(Reuters) - Midwinter-like weather clobbered the northern Rockies Sunday and into Monday, making early Autumn feel like deep winter, while as much as 4 feet (121 cm) of snow fell in places and hard-hit Montana declared a state of emergency to clear blocked roads.
“You have to go back to the 1930s before you find another storm like this, this early in the season,” said Josh Weiss, a meteorologist with the National Weather Service’s (NWS) Weather Prediction Center.
“A pretty good swath of the northwest got 2-3 feet (60-91 cm) of snow,” Weiss said. “It’s a pretty good storm.”
About 19 inches of snow fell in northwestern Washington state, and light snow also fell in areas of California, Nevada, Wyoming, Oregon and Idaho, forecasters said.
Another 1-2 inches (2.5 - 5 cm) of snow was expected by mid-Monday in spots, with winter storm warnings in effect for western Montana and the mountains of northern Washington and northern Idaho.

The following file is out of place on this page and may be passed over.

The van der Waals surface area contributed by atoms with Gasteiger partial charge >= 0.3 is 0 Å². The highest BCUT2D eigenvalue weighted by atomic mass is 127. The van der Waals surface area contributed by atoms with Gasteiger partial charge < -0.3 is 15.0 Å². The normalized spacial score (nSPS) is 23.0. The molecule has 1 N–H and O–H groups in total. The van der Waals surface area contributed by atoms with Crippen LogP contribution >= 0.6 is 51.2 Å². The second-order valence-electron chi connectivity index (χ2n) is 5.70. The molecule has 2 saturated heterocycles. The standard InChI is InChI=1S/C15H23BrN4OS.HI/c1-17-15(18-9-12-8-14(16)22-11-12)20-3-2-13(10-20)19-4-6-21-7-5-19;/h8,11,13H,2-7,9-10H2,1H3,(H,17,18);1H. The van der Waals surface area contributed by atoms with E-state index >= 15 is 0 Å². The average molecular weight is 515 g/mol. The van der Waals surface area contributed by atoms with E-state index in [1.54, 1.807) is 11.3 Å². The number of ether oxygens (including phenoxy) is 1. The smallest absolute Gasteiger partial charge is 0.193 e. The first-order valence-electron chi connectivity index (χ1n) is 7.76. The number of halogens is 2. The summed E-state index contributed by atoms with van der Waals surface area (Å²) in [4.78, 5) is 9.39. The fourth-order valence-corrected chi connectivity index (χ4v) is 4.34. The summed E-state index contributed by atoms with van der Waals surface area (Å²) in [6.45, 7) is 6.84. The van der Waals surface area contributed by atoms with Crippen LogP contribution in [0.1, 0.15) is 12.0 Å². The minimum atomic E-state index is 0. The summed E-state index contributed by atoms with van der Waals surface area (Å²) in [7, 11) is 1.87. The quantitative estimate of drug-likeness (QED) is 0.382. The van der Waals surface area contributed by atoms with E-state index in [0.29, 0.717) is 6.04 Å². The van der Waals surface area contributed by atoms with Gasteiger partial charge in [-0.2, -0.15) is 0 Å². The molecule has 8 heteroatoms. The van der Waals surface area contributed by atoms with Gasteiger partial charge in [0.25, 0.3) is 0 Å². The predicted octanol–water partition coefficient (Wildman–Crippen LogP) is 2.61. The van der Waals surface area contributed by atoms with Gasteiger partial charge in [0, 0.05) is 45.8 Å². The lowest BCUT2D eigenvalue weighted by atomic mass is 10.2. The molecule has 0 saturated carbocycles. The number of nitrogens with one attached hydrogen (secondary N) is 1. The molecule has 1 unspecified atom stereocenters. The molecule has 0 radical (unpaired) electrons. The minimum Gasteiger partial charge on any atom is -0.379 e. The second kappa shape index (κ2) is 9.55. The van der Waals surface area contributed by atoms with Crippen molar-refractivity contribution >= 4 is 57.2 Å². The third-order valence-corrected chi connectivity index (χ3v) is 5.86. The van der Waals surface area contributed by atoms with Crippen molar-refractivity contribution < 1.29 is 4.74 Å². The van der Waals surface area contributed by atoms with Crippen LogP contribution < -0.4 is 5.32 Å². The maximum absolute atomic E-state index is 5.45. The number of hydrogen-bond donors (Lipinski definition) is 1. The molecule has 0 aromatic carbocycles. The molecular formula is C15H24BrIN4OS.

Montana Governor Steve Bullock called an emergency on Sunday after 40 inches (101 cm) of snow fell in towns like Browning, forcing highway closures and a string of road accidents.
Temperatures dropped to record lows in the 20s F (-6.6 C) or below on Sunday night across western Montana and north-central Idaho, according to the NWS.
“With an unprecedented winter storm throwing our state a surprise in September, state and local governments are working closely together to protect the health and safety of Montanans,” Bullock said.
Strong winds blowing snow were expected to disrupt travel early Monday.
“The good news is that the storm is winding down,” Weiss said. “But it’s going to linger this morning.”
Reporting by Rich McKay in Atlanta and Andrew Hay in Taos, New Mexico; Editing by William Maclean